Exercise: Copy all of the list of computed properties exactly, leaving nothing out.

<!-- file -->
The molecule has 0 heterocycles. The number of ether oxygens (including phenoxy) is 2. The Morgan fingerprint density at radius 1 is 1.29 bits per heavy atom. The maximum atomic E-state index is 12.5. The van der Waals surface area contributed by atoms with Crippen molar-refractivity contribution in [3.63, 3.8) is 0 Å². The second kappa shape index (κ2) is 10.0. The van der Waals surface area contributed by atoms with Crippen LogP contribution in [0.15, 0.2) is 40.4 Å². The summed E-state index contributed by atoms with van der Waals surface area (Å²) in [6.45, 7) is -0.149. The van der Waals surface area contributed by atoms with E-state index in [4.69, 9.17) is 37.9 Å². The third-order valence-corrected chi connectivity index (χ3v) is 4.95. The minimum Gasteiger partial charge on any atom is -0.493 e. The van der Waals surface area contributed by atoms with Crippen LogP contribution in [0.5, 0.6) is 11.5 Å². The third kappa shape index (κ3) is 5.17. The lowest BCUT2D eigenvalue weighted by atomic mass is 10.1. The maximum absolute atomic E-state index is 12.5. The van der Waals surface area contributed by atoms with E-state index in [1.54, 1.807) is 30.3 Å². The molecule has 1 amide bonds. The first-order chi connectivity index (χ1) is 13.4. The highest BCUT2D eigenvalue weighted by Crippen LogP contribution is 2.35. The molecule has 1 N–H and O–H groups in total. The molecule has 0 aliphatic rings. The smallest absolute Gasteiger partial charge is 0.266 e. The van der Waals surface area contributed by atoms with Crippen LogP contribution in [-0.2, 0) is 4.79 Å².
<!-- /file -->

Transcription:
The molecule has 0 heterocycles. The number of ether oxygens (including phenoxy) is 2. The Morgan fingerprint density at radius 1 is 1.29 bits per heavy atom. The maximum atomic E-state index is 12.5. The van der Waals surface area contributed by atoms with Crippen molar-refractivity contribution in [3.63, 3.8) is 0 Å². The second kappa shape index (κ2) is 10.0. The van der Waals surface area contributed by atoms with Crippen LogP contribution in [0.15, 0.2) is 40.4 Å². The summed E-state index contributed by atoms with van der Waals surface area (Å²) in [6.45, 7) is -0.149. The van der Waals surface area contributed by atoms with E-state index in [4.69, 9.17) is 37.9 Å². The third-order valence-corrected chi connectivity index (χ3v) is 4.95. The minimum Gasteiger partial charge on any atom is -0.493 e. The van der Waals surface area contributed by atoms with Crippen LogP contribution in [0.5, 0.6) is 11.5 Å². The third kappa shape index (κ3) is 5.17. The lowest BCUT2D eigenvalue weighted by atomic mass is 10.1. The maximum absolute atomic E-state index is 12.5. The van der Waals surface area contributed by atoms with E-state index in [1.54, 1.807) is 30.3 Å². The molecule has 1 amide bonds. The first-order chi connectivity index (χ1) is 13.4. The highest BCUT2D eigenvalue weighted by Crippen LogP contribution is 2.35. The molecule has 1 N–H and O–H groups in total. The molecule has 0 aliphatic rings. The smallest absolute Gasteiger partial charge is 0.266 e. The van der Waals surface area contributed by atoms with Crippen LogP contribution in [-0.2, 0) is 4.79 Å².